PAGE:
Monday, December 20, 2010
By Charlaine Harris
Aurora Teagarden is a young librarian in a suburban town and a member of club called "Real Murders." This club, consisting of about 12 members, looks into famous murder cases. Once a month they get together and one member makes a presentation about an old murder case. One of the members is a policeman. One is obsessed with the Lizzie Borden case. One is fascinated by massacres. On this particular night, Aurora is doing a presentation on the Wallace case, which concerns a man who was accused of bashing in his wife's head with a hammer.
As the meeting is just getting started, Aurora is concerned that one of the members who arrived early is now missing. She goes looking for her and finds her dead in another room with her head bashed in. The crime scene has been staged to resemble the Wallace crime scene, the case Aurora was going to present to the club. When the police arrive, Aurora points out the similarities to the old case, but the police are not that interested in her speculations.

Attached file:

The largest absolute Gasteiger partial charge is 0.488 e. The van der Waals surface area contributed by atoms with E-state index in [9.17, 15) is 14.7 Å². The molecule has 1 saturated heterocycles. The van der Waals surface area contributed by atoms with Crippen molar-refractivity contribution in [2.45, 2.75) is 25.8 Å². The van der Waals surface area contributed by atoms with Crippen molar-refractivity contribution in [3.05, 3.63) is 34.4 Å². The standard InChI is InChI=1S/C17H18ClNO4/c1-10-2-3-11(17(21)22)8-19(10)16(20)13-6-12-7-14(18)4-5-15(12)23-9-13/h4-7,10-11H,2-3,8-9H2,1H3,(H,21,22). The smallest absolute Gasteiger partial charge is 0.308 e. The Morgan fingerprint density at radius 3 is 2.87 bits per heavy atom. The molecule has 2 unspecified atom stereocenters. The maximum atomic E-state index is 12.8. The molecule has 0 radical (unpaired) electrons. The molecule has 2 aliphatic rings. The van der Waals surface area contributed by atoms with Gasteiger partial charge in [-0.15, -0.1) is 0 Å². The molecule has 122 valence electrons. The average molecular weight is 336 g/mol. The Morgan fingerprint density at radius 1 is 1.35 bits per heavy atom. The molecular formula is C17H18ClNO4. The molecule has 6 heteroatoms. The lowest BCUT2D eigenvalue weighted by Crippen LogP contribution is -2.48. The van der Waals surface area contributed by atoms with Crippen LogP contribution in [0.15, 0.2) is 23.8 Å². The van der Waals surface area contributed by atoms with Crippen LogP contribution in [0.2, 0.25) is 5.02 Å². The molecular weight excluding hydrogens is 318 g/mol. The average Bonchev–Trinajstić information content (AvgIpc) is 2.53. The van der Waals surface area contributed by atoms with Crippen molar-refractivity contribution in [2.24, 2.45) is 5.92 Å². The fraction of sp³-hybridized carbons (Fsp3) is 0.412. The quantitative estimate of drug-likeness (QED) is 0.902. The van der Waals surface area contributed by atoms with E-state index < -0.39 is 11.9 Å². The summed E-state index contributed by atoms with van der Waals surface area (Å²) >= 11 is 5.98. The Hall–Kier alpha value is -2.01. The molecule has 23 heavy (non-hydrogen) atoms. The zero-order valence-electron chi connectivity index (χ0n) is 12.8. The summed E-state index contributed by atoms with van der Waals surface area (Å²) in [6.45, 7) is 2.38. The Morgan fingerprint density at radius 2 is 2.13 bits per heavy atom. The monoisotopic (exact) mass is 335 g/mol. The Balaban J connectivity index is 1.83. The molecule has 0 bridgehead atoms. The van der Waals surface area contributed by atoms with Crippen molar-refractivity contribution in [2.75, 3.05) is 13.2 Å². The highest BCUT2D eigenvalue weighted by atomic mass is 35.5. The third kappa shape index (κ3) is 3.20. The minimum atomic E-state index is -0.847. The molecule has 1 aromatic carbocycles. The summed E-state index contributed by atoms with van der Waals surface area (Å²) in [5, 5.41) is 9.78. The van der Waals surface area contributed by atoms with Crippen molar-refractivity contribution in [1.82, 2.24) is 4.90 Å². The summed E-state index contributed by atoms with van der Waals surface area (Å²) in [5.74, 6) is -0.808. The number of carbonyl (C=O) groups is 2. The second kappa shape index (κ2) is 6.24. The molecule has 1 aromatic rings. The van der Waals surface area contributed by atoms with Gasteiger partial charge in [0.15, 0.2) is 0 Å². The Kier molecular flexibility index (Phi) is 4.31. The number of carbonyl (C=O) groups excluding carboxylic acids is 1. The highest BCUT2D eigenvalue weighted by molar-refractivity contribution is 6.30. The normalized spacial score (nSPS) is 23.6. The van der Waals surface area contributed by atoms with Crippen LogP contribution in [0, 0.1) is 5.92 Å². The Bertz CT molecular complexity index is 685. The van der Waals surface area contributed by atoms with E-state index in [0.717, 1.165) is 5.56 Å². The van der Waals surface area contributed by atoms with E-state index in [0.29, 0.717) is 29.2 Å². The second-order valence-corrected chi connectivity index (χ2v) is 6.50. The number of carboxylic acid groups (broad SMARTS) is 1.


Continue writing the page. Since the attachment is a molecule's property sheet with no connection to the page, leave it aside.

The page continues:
Soon is becomes apparent that their town is in the middle of a murder spree. A politician is murdered in a manner similar to the murder of Marat, a French revolutionary who was stabbed to death while taking a bath. Two old people are chopped up in imitation of the Lizzie Borden case. And the logical suspects are the members of the Real Murder club, including Aurora Teagarden, especially when the murder weapons are discovered in the possession of the various members.
This was an OK story. The motive for the murders was weak, I thought. I just didn't buy it. Also, the author brings Aurora's little six-year-old brother in at the end of the story just to make him a target and for Aurora to risk her neck to save him. Other than that the boy did not factor into the story at all. I don't like reading about little children being tortured and abused even if they are just fictional children. It was an OK read, but I doubt I will read another in the Aurora Teagarden series.